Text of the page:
Best Lightning cables to replace the one you already broke


Apple's Lightning cable works great, right up until it doesn't. These are the best Lightning cables to replace it.
Apple's Lightning cable works great, right up until it doesn't.
Photo: Richard Unten/Flickr CC

Lightning cables are the most boring part of your iPhone or iPad kit, but one of the most essential. After all, without one your iPhone won’t last much longer than a day. Apple’s cables prove adequate, but we wouldn’t recommend buying one as a replacement or a spare. You can find several better (and cheaper) options for charging your iDevices. Here are our picks for the best Lightning cables.

What to look for in a Lightning cable

A good Lightning cable is trouble-free and long-lasting. Apple’s own offering, which comes included in every iPhone and iPad box, is pretty much 100 percent reliable, but it will fray and fail if you do anything more strenuous than leave it on the desk as a permanent home-charging connection.

At $20, it is also expensive to replace when it does wear out. This price also prohibits keeping spare cables around. If you’re anything like me, your Lightning cable collection consists of old, yellowed cables left over from previous iPhones, repaired using Sugru.

Lightning cables that take the strain

Toughness largely comes down to the strain-relief collar where the cable enters the plug. This part of the cable takes the most abuse. After awhile, a poorly-protected connection will break. The purpose of strain relief is to stop the soldered joints inside the cable from ripping out when you twist the cable, or yank it out of the iPhone by grabbing the wire instead of the plug. It also protects the joint when you bend the wire too far.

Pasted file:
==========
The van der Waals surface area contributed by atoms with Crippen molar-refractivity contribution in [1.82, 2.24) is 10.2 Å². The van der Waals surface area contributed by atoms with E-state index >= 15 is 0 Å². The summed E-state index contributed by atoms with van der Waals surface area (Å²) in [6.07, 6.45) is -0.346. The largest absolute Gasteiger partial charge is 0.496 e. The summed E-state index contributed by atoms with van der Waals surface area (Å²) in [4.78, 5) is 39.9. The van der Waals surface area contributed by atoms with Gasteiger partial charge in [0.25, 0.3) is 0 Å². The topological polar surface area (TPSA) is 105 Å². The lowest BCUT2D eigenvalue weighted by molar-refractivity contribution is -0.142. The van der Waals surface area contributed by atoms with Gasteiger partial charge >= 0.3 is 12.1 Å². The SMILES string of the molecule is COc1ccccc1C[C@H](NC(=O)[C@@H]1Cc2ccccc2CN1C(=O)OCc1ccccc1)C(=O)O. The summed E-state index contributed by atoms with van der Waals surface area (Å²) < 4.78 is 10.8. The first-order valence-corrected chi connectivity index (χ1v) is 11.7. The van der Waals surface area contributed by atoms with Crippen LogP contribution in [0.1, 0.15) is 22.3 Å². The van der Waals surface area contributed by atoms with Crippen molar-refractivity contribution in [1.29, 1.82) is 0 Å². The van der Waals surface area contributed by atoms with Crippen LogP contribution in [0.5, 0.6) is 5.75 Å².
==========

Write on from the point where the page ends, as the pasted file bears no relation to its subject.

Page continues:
lightning cable sugru
It’s not pretty, but Sugru gets the job done.
Photo: Charlie Sorrel/Cult of Mac

Apple’s cables offer minimal strain relief. As a result they usually fail where the cable meets the plug. Our picks all deliver better strain relief, and one — the ToughTested Armor Weave, offers a five-year warranty, so confident is the manufacturer of its toughness.

You should also consider the size of the cable: both its length and the size of its plug. A slim Lightning plug means you can use the cable without removing your iPhone or iPad’s case. Some plugs prove just a little too big to fit. Apple’s is perfect, but that may be because most accessories are tested against it.

Length is also important. If you want a cable to keep in your purse or pocket, shorter is better. We would avoid the stubby, stiff, ultra-short cables though. They look handy, but in practice they’re too stiff to be useful. If you try to hook up a battery to the iPhone with one of these, it will lever itself out of the socket while in your bag. A better option is a 6-inch or 1-foot regular cable.

Long and short Lightning cables

The iPad Pro comes with a giant cable in the box — fantastic for use at home or in the office. Because the big iPads take so long to charge, you may want to plug them in while watching video, or when recording and editing music, for example. A long cable lets you do this more comfortably.

And finally, the cable should be MFi-certified. Without this, the cable may not be up to spec. Because Lightning is Apple’s own spec, any uncertified cables are knockoffs by definition, and could cause all kinds of problems.

Best Lighting cable to replace your frayed Apple cable